With her new multivitamin, I started her on a lower dose than initially recommended because they didn’t taste great and I didn’t want to bombard her all at once. Her dietary changes, which now seem quite insignificant even though it felt daunting at first, weren’t hard at all to implement. She can’t tell the difference between organic and non-organic cereal, whole wheat pasta or honey whole wheat bread was a breeze, and the brioche bread is just to die for. She knows to avoid folic acid and because she is feeling better, she wants to avoid it. For a solid month, we continued on our track. She had more energy, she was doing better in school. However two weeks ago, I switched out the last of the bottle of multivitamin to another one and began giving her the recommended amount (for a child). It’s a prenatal gummy with omega 3 fish oil in it and the kids love it. WIN!!! One week after starting it, it’s like a light switch was turned on in her head. Without any warning, she was dry, every single night.  We had told her previously that she needed to be dry for 7 nights in a row before we’d ditch the pull-ups and she blew through that mark (first time ever!) and is now done with pull-ups.  If I wasn’t paying attention, I’d chalk it down to coincidence, but I know better. She’s not doing anything different other than the multivitamin and some dietary changes. Remember this, I’ve been giving the kids a multivitamin for years, so for years I’ve been feeding her the *wrong* folic acid. The type she can’t process. It’s no wonder she had such a build up in her system.That wrong one is gone, she’s getting the right type of folate for her body and the differences are remarkable.

Truthfully, I am so, so grateful that we have a pediatrician who recommended this testing to us. It’s not covered by insurance and cost us about $200, but to see the differences we have now makes it worth every.single.penny. Every single one.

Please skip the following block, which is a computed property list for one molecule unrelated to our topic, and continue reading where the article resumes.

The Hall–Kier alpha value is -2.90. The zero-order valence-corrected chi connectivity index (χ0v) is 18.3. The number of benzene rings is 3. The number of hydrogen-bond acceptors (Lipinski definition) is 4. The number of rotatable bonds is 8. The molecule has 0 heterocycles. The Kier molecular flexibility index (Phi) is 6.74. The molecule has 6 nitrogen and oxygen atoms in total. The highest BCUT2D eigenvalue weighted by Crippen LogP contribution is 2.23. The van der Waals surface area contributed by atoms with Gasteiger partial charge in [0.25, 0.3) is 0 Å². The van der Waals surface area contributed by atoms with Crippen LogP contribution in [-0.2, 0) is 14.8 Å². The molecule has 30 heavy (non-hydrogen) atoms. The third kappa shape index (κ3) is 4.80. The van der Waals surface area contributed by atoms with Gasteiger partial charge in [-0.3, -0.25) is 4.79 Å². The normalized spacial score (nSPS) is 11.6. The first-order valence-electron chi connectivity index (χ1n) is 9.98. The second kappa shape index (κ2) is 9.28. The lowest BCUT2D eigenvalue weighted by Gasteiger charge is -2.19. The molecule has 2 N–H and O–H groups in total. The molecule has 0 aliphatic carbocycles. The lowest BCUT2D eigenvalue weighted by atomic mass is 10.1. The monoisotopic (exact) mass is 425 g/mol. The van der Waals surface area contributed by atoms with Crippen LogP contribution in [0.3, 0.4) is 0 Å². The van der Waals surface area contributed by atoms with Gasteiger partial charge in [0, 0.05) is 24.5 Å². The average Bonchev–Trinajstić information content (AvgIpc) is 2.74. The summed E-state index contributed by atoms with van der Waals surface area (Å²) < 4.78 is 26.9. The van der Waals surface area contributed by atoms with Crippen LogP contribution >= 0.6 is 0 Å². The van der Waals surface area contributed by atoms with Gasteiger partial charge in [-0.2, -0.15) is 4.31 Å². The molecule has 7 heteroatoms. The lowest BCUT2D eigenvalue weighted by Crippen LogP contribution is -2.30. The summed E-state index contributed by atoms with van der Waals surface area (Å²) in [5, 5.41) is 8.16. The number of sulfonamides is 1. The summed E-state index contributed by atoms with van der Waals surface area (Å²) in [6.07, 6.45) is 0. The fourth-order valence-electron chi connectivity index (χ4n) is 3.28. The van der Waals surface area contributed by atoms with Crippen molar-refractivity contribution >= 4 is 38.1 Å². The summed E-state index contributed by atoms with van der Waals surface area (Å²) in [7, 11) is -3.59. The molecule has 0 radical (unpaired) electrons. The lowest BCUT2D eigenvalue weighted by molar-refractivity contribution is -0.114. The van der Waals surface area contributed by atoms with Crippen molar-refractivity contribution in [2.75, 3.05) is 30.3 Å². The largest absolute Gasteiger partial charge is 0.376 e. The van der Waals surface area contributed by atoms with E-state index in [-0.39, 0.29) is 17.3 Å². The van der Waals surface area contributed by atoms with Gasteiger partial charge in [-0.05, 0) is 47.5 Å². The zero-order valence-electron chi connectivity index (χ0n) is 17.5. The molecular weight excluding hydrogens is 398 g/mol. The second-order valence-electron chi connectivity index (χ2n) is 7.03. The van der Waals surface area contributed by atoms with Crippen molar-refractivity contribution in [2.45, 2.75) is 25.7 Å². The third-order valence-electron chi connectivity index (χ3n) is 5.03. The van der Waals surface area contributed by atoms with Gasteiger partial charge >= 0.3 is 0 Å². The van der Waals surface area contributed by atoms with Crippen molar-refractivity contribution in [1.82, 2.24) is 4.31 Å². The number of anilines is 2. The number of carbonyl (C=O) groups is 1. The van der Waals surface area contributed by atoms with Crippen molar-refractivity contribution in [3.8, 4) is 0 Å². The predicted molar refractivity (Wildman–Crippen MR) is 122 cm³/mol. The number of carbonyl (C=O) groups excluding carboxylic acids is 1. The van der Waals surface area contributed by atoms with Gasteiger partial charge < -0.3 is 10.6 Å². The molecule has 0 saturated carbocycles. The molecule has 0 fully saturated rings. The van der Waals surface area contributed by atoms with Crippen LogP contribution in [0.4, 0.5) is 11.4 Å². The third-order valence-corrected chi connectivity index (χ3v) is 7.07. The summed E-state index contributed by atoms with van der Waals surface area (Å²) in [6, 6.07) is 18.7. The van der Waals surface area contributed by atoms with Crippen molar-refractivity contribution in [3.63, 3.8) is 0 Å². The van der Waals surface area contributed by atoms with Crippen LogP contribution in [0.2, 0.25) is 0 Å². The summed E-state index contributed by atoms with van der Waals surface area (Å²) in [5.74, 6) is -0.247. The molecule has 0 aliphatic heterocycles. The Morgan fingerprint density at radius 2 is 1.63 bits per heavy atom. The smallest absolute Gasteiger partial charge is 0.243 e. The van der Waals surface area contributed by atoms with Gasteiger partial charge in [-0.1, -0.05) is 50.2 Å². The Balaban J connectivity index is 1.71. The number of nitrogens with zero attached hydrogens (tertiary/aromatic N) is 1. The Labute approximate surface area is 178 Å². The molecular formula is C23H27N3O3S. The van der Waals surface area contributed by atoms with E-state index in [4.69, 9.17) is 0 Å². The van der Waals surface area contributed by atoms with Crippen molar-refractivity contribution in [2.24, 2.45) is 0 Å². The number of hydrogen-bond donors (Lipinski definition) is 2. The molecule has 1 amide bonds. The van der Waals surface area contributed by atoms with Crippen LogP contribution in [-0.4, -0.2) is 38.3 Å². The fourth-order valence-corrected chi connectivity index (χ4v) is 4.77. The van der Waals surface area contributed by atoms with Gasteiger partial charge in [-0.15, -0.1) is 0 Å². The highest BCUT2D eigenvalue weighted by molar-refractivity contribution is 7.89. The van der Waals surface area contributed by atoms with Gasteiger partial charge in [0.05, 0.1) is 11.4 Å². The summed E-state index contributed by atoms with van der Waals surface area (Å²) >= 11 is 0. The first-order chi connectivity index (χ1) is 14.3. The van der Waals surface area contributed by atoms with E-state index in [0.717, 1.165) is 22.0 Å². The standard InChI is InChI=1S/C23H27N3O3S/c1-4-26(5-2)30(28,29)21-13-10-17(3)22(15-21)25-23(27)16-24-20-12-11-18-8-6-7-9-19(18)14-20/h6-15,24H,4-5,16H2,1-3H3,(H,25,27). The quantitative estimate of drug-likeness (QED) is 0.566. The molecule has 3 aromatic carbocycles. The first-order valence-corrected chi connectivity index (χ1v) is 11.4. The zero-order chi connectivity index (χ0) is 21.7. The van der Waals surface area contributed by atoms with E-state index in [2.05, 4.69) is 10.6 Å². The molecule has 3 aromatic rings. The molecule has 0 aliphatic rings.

Here’s some reference information for you to look:

Assume the worst!!!!

11402820_10153078069968860_1834004617683557110_nWhat is it about our society that it’s inherent that people will assume the worst out of any situation? Particularly when it comes to children. They’re such easy targets.

I was grocery shopping today in the best store ever, Aldi, with my 4-year old escaped mental patient whom was having a good day. He was in a good mood, chatting away, discussing the merits of outer space and why didn’t the packet of alphabet pasta have any numbers in it, while we were checking out. A lady came up to the cashier to complain about an item she had purchased two weeks ago. Without so much as even asking for a receipt, the clerk gave her a replacement but she felt the need to comment that my child was well behaved, unlike some of the other kids she had seen in here. She began ranting about two children who were in the store last week when she was there, just running around, being loud and unruly. I tried to nicely diffuse the situation that perhaps the kids were just having a bad day. Even kids have bad days, you know. Didn’t even try to get into the ages of the kids and whatnot.  My suggestion was met with deaf ears (expectedly!) and she insisted that the kids were just awful. They were hitting each other. All the while, she’s nodding at my child as if he’s the Golden One.